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You may know him as Mr. Darcy from the miniseries version of “Pride and Prejudice.” You may know him as… well, Mr. Darcy (okay, Mark Darcy, but really, you know it’s the same character) from “Bridget Jones’s Diary.” He was the hot painter dude who died of a broken heart or something, I got bored at the end and wandered away, in “The Girl With The Pearl Earring.” But what you may not know about Colin Firth are the lies I’m going to make up about him right now.

  • If the Easter Bunny is unable to carry out his appointed duties, the responsibilities of his position default back to Colin Firth.
  • Colin Firth is invulnerable to illness and most conventional weapons, but not sadness. He can be defeated with a single VHS copy of “Steel Magnolias.”
  • Colin Firth has special powers that allow him to read your mail through the envelope. Unless that envelope is lined with lead.
  • One time, Colin Firth punched out a mime. To be fair, the mime had it coming.
  • If you turn out all the lights in your bathroom and say his name three times while looking at the mirror, Colin Firth will come out of your shower dressed like Mr. Darcy. But not from the lake scene, so make sure your shower isn’t actually on when you try this.
  • Once, Colin Firth traveled on foot from a commune in Oregon to a farm in Paraguay, and he worked there for about four years.
  • If you throw salt over your shoulder, make sure none of it hits Colin Firth, because he is allergic.
  • There is a very specific kind of static electric charge created when a sweater and two stuffed animals are put in the dryer at the same time. This charge is known as “Colin Firth Electricity.” No one knows why.

Actual, career related shit.

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Okay, peep this: I have a really fantastic new website up.

Now, you might be saying, “Jen, where did the fanart go? Because I totally drew you some and it used to be on your site, but now it isn’t!” Well, I guess I’m not supposed to encourage people to infringe on my intellectual properties or something. So, it’s not up on the site anymore. But the good news is, I will still look at, save, and cherish every piece of fan mail I receive.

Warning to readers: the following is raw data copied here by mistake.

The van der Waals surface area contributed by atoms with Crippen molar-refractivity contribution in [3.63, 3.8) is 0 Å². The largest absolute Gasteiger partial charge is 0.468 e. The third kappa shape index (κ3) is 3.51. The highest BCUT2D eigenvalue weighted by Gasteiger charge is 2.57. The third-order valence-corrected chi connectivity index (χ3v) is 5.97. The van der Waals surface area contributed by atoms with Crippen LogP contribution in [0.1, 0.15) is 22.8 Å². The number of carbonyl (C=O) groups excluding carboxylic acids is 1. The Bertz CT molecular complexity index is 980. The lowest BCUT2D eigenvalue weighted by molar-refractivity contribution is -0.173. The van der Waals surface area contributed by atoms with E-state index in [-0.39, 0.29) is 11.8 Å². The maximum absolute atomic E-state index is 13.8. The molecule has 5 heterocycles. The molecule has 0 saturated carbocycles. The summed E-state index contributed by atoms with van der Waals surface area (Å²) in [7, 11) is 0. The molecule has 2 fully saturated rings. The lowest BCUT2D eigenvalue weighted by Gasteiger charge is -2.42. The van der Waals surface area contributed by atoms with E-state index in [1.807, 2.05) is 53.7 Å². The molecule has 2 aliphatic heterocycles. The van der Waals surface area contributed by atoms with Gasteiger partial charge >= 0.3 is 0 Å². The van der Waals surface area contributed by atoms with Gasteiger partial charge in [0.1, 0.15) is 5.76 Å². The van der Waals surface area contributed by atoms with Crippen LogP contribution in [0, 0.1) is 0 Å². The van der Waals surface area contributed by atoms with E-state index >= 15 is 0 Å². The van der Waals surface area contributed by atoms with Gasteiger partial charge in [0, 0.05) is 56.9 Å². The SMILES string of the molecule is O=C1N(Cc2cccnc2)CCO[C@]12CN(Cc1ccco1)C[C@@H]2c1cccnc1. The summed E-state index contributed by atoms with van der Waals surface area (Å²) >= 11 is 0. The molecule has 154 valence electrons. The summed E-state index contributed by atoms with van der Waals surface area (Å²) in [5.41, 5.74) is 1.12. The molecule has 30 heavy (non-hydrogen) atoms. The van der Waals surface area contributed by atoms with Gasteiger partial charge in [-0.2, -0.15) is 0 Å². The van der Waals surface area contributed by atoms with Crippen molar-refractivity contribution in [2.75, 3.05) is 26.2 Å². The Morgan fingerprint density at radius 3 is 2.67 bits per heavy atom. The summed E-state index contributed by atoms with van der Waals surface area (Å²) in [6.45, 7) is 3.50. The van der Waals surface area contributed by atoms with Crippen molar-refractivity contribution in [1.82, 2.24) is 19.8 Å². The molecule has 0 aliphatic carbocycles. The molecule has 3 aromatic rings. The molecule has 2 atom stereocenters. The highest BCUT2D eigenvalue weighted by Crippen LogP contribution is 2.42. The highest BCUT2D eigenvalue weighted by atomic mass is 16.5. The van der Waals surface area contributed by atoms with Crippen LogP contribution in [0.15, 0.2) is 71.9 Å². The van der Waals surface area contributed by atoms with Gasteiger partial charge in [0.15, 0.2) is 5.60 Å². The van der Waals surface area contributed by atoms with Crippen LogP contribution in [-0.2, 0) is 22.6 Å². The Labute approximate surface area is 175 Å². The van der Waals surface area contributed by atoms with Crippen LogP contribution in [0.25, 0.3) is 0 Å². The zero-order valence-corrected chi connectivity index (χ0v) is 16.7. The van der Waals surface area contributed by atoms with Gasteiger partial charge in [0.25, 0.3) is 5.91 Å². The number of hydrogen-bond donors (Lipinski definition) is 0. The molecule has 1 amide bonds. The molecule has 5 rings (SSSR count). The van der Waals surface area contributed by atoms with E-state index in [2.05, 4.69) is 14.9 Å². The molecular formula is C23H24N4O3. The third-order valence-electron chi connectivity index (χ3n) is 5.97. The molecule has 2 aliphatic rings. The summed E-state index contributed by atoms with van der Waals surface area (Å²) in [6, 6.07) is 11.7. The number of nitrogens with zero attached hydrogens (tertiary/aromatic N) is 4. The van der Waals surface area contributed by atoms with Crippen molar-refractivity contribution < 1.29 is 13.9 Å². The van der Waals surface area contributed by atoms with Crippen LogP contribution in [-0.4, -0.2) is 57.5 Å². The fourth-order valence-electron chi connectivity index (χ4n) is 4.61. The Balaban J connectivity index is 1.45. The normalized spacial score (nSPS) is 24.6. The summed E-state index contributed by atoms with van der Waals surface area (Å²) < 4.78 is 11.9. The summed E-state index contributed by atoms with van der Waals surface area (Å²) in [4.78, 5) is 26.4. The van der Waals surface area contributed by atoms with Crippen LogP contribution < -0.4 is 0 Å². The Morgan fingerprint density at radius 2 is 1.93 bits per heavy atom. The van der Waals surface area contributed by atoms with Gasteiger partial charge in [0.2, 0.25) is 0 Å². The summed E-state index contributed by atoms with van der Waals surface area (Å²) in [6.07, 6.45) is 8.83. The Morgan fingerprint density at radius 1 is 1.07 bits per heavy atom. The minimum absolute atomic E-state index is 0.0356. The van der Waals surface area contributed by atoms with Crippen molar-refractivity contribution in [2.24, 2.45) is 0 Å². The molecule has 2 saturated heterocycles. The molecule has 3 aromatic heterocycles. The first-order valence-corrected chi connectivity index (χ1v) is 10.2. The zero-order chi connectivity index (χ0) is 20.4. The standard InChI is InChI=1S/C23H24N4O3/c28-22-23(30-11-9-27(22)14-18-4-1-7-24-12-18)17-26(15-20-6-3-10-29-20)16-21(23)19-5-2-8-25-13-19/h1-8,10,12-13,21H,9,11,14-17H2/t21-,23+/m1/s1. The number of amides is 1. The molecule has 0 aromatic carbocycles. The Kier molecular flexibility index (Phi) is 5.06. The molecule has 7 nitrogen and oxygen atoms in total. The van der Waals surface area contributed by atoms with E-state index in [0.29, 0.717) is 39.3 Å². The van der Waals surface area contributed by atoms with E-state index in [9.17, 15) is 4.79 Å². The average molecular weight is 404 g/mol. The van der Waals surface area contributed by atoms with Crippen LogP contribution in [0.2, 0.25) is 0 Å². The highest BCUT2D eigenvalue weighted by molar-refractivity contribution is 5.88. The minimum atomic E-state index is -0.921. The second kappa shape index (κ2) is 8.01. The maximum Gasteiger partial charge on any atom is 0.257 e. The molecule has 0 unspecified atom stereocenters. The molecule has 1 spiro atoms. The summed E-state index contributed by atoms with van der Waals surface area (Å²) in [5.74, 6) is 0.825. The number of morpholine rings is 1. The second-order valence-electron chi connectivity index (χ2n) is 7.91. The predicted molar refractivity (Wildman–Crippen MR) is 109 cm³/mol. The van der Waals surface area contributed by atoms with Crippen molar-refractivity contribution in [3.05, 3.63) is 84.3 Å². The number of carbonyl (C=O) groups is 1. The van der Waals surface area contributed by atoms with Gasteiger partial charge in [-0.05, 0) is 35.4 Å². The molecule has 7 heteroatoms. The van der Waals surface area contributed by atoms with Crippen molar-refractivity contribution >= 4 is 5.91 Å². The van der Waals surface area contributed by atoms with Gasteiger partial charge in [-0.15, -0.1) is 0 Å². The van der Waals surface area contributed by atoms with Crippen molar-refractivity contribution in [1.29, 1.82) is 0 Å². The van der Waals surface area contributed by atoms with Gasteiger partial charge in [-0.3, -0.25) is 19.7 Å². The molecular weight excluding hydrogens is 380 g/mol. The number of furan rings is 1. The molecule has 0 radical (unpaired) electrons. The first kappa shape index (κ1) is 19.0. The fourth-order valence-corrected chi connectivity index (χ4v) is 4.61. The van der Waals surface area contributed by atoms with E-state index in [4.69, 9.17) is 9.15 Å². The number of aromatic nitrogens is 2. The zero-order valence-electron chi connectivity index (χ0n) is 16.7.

You might also be wondering, “Jen, WTF happened to your podcast?” It will be returning very soon. I’ve already got the first new installment recorded, so bully for that. Details will be posted here and on my website, when the time is right.

I want coffins, damnit.

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It seems I can’t get away from the bloodsuckers. Apparently, I will be writing a brand spanking new vampire novel for Mira. And that’s fine with me. But it’s hard to come up with ideas that are fresh in a genre that everyone is tired of. Not to mention the fact that any book with a vampire in it, no matter what that vampire is doing, is written off as “just another vampire book.” Seriously, if they head read Dracula in Reading Lolita in Tehran, that would have been reviewed as a vampire book.

So, how to make something people are going to want to read, that is free from the pitfalls of modern stories? I have to say, I’m going to have to start with the heroine. Now, in Blood Ties, Carrie Ames was a doctor. But it seems like there are only three professions that ever run into vampires in fiction these days: doctors (and medical examiners), detectives, and vampire slayers.